Today it’s exactly three months since my eye surgery. I’m not sure what to think of it, given that it failed in all respects. That is, it did give me clarity about my prognosis, ie. total blindness for the rest of my life, but I’m not sure I’m adjusting ot this well. It constatly strikes me that I don’t really miss stuff that comes naturally to the sighted, like reading or independent mobility, but I do miss stuff that came naturally to me. I don’t wish to become sighted, and this is not even because it’s unrealistic. Becoming a low partial again is equally unrealistic now, and I do grieve that.

About eight years ago, I drafted a few responses to Robert Leslie Newman’s Thought Provokers, which were story-based discussion topics circulating on blindness E-mail lists in the late 1990s and early 2000s. One of the stories was about sight restoration. I just thought of this.

When I was twelve in 1998, my father came up to me with some new research he’d heard about that would allow blind people who had previously had some sight, to see through a computer chip or something like that. They were testing the thing with sighted people at the time and planned on testing it on blind people by about 2005, he said. “So when you’re in college, you might be a participant for the research,” he said. Not only did I not get into college by 2005, but his ideas were likely totally off-base. I have been severely visually impaired my entire life, in 1998 had some useable vision and now have none, and those equipments would most likely not work for my eye condition, since many require a retina to be attached to the back of the eye. At that time, I didn’t think about the research much. I had recently lost some of my vision and was scared of losing more and all I thought was: “By 2005, I won’t be totally blind.” When I originally wrote this comment, I said I wasn’t, but realistically speaking, I was.

I don’t have all the facts, but it seems to me that in 1997 and 1998, there was some hype about the possibility of blind people getting their sight back. I know about blind people like Stevie Wonder wanting to see for a short while, and I think he even had surgery so he might see for a few minutes (I don’t understand the technicalities) a few years back, but I never quite wished that for myself. In a way, this is strange, since I used to be about as poorly adjusted to my blindness as could be, given my situation. However, I’m realistic and I know that artificial vision doesn’t work for me at the moment, and vision for a short while would be useless.

As I looked for the above comment, I came across several other drafts of responses to Thought Provokers. One was about which would be easier: being born blind or losing your sight later in life. Another was about whether losing your sight slowly or fast would be easier. I talked in these posts about grieving the sihgt I had, not the sight I never had. This may seem odd, but when thinking aobut vision loss, I always miss seeing colors and some pictures. I wish, for example, that I could use Pinterest. Oh wait, I never had that ability and if Pinterest had existed in 1998, I wouldn’t have been able to use it. (I remember having tried to use a mouse but failed.) I guess after all what I miss are the things I could enjoy with viiion. I don’t miss reading print because I’m pretty proficient in braille, and I never cared much for independent travel so I don’t miss that either. What I did care for, and still do, are crafts, pictures and colors. Especially colors, and these can’t be repplicated non-visually.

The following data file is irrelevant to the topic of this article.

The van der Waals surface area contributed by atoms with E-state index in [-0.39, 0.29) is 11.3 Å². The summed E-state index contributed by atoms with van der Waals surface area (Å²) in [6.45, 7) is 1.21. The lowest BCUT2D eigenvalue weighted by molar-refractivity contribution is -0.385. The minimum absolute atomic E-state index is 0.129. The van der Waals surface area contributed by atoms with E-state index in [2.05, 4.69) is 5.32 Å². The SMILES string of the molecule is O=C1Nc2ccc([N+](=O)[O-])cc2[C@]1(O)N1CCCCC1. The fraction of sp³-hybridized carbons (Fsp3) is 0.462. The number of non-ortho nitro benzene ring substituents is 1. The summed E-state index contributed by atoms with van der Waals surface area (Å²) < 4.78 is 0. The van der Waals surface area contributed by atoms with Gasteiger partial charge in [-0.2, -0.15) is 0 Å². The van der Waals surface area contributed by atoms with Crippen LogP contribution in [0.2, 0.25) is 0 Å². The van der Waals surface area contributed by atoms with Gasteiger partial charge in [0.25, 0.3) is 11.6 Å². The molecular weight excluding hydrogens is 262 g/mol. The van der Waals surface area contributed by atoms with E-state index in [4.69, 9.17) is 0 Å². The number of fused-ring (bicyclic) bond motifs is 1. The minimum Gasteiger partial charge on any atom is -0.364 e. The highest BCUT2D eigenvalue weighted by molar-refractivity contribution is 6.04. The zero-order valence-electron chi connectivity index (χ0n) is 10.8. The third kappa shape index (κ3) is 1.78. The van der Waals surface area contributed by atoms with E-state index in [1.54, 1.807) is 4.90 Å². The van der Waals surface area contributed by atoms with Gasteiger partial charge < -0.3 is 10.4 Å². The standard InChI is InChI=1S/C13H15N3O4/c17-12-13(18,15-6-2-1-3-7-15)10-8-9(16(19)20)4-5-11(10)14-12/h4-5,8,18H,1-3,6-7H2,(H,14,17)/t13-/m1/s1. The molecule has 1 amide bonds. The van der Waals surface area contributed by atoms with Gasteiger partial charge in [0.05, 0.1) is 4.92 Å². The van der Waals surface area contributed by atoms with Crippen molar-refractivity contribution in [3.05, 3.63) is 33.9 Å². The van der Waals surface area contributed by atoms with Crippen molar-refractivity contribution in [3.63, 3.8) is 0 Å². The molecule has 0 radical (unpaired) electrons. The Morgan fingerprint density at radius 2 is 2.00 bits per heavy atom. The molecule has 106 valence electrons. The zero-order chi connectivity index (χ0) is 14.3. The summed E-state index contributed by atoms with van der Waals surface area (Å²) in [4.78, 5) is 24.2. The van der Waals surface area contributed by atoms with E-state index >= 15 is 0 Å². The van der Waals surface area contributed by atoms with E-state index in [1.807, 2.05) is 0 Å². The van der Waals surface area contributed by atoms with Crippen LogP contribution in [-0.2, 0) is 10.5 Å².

Non-Disabled Standards and Afjustment to a Disability

When in counseling at the blindness rehab center in 2005, the psychologist, herself blind from birth, had me read her college thesis. I don’t remember its exact topic – it was soomething about adjustment to disability -, but I do remember her outlinign stages of becoming aware of nd adjusted to disability:

  1. Adhering to non-disabled standards while not feeling one’s disability is a handicap. This is the stage where a person is mostly unaware of their difference from non-disabled people. People with an acquired disability may not go through this stage – I am not sure whether the psychologist, herslef blind from birth, talked about this -, but congenitally disabled people do, for example, when they’re in special education surroudned by all disabled peers.
  2. Adhering to non-disabled standards while feeling one’s disability is a handicap. This is the stage of becomign aware of one’s difference, but not accepting it and assuming one shuld really be non-disabled.
  3. Putting non-disabled standards into perspective while feeling one’s disability is a handicap. This stage is somewhat of an intermediate stage between non-acceptance and adjustment. I think it can be seen as encompassing the reassessmet and reaffirmation stage and the coping stage in Tuttle’s model. While in this stage, the person acccepts the use of alternative techniques, for example, but still feels their disability makes them somewhat inferior.
  4. Putting non-disabled standards into perspective while not feeling one’s disability is a handicap. This involves self-acceptance as a person with a disability, with an awareness of the way in which one is different but while not seing this as making the person inferior.

I do not remember ever having been unaware of my disability, but my parents tell me that, as a preschooler, I was. I was quite a cheerful child back then. When I was still having the DID diagnosis, my parents assumed the trauma causing it was my having had to go into special education and hence becoming aware of my difference. This is somwhat contrary to my rehab psychologist’s experience, who shared in her thesis that she was mostly naive towards her difference when attending special education.

Stage two is where I was stuck for years or even decades. I was solidly stuck on this stage when I was in rehab. When my mental health conditions forced me to step back and put non-disbled standards into perspective I slowly slided into stage three, but with a twist of overcompensation. I became insistent on accommodations probably a little more than I could expect. I am still not sure whether my emphasis on my difference as a badge of honor, so to speak, is in itself unhealthy. I do think that its masking a sense of inferiority is.